|Centuries:||3rd century – 4th century – 5th century|
|Decades:||330s 340s 350s – 360s – 370s 380s 390s|
|Years:||357 358 359 – 360 – 361 362 363|
Year 360 (CCCLX) was a leap year starting on Saturday (link will display the full calendar) of the Julian calendar. At the time, it was known as the Year of the Consulship of Constantius and Iulianus (or, less often, year 1113 Ab urbe condita). The number 360 for this year has been used since the early Middle Ages, when the Anno Domini calendar era became the main method in Europe for naming years.
Events[change | change source]
By place[change | change source]
Roman Empire[change | change source]
- February – Julian, Roman Caesar, is proclaimed emperor by the Gallic legions in Lutetia (modern Paris) at the Thermes de Cluny. They refuse to support the eastern campaign against king Shapur II of Persia and revolted.
- The Alamanni raid Raetia (Switzerland), but are pushed back behind the Rhine and into the Black Forest by Julian.
- King Shapur II continues his campaign against the Roman fortresses. His armies capture Singara, Bezabde and Nisibis.
- Emperor Constantius II and Julian send several letters to each other. They are both hoping to avoid a civil war.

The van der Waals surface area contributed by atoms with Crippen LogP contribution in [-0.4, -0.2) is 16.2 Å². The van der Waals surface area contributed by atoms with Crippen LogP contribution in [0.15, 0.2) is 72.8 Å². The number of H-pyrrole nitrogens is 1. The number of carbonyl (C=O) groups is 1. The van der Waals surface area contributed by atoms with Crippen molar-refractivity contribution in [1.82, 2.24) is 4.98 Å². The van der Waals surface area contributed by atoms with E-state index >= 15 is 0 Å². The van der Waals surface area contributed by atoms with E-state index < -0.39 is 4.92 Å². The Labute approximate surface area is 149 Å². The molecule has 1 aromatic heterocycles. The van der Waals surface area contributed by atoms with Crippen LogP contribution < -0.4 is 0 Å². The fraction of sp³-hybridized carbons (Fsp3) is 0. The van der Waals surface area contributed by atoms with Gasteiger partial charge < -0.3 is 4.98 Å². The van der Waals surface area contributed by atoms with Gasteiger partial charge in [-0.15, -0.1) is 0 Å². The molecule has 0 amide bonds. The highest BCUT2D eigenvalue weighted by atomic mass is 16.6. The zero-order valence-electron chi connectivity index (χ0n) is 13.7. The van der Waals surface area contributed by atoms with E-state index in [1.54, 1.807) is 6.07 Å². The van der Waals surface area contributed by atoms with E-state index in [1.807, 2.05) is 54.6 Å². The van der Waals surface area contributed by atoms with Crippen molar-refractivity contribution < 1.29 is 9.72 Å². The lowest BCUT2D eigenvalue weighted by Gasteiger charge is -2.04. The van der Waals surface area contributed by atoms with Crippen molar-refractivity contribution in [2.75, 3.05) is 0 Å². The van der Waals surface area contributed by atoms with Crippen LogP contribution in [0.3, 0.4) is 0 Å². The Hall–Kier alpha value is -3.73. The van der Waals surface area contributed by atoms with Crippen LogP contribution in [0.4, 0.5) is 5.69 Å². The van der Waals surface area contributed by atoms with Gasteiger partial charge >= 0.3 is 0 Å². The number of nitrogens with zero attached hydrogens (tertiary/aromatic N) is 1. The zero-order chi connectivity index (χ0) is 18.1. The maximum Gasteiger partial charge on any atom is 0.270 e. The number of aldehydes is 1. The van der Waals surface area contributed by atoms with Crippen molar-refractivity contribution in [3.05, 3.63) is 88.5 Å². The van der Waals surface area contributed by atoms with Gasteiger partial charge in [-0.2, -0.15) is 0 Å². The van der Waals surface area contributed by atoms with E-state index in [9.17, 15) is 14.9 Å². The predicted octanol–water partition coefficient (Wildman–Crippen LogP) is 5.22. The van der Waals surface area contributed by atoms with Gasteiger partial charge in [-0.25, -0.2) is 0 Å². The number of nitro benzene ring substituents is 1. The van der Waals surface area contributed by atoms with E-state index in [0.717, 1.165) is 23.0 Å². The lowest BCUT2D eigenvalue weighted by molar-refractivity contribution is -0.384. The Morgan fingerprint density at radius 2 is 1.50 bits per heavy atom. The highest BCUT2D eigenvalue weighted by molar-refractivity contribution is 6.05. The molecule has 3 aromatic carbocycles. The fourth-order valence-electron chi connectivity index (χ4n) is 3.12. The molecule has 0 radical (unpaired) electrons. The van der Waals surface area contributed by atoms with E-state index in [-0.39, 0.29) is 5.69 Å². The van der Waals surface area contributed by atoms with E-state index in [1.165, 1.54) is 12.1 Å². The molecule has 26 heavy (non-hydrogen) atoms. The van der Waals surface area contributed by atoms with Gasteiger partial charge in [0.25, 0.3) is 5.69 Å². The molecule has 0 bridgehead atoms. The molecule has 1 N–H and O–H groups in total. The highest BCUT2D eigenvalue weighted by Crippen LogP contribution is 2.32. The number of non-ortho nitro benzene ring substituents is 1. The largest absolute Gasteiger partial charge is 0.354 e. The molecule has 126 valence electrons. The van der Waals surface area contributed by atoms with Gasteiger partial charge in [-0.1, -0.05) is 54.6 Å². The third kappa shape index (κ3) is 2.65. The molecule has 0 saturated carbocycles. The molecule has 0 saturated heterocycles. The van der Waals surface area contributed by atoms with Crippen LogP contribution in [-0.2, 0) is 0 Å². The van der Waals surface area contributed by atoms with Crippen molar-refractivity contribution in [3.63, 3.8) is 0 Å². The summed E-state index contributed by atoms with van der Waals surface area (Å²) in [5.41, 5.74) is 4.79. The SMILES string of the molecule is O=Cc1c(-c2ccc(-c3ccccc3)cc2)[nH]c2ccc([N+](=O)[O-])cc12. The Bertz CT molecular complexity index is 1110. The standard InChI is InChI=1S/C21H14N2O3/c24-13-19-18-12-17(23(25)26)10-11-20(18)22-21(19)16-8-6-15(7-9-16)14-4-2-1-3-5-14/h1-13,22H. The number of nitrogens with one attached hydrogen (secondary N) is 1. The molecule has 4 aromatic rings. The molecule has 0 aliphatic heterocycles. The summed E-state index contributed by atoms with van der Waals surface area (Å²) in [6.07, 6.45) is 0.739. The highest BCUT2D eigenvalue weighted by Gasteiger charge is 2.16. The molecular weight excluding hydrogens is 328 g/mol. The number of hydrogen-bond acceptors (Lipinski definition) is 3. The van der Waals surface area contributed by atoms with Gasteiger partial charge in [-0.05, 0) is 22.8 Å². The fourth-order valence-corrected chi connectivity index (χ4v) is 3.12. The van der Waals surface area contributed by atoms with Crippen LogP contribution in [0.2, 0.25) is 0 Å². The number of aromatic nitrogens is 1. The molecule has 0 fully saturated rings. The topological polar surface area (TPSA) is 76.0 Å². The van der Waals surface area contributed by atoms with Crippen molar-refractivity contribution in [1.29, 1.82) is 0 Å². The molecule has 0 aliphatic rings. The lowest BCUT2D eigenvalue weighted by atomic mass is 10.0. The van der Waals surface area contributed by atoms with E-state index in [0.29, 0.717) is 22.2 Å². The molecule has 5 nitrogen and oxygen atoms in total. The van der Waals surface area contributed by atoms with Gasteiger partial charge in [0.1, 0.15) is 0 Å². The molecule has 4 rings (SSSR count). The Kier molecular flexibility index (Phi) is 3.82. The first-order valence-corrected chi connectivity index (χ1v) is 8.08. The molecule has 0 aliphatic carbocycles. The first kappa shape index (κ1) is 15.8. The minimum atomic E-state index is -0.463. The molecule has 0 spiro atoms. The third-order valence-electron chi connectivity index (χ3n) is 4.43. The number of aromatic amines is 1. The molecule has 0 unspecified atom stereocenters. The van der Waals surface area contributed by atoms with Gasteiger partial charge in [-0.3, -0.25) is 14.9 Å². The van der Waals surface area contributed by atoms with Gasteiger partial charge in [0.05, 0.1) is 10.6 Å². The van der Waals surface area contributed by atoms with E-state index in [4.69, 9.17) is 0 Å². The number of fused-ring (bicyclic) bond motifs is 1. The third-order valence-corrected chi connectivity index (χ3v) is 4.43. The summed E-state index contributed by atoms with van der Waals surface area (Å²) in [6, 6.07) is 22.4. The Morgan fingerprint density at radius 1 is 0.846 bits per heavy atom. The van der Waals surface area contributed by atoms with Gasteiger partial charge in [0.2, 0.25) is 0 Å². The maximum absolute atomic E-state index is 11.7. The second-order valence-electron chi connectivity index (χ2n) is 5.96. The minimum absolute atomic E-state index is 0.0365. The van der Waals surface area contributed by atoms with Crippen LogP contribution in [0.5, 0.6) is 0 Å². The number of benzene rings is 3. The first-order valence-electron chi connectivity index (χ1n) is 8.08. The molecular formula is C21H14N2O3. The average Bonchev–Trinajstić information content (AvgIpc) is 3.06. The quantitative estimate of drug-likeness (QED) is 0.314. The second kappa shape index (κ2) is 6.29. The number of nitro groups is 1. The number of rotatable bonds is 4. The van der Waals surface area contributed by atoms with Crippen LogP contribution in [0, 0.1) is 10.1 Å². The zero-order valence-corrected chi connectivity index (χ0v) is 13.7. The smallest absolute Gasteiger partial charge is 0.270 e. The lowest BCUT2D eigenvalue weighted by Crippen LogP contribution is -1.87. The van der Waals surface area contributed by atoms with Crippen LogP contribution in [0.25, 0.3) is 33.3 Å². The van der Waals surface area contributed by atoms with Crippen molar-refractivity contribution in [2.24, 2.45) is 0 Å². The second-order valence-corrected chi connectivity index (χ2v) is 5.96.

Europe[change | change source]
- Thousands of Huns invade Europe. They spread terror as they take over territories held for generations by Alans, Heruls, Ostrogoths and Visigoths.
Asia[change | change source]
By topic[change | change source]
Agriculture[change | change source]
- Roman authorities in Britain export wheat to supply the legions on the Rhine. They have encouraged production of wheat for that purpose.
Religion[change | change source]
- First Council of Constantinople: Emperor Constantius II requested a church council, at Constantinople, and both the eastern and western bishops attend the meeting. Wulfila also attends the council and endorses the resulting creed. After the council, several homoiousian bishops are deposed or banished, including Macedonius I of Constantinople and Cyril of Jerusalem.
Births[change | change source]
- John Cassian, Desert Father and Christian saint (approximate date)
- Saint Mesrob, Armenian monk and theologian (approximate date)
- Saint Ninian, missionary to Scotland (approximate date)
- Tao Sheng, Chinese Buddhist scholar (approximate date)
- Wang Fahui, empress during the Jin Dynasty (d. 380)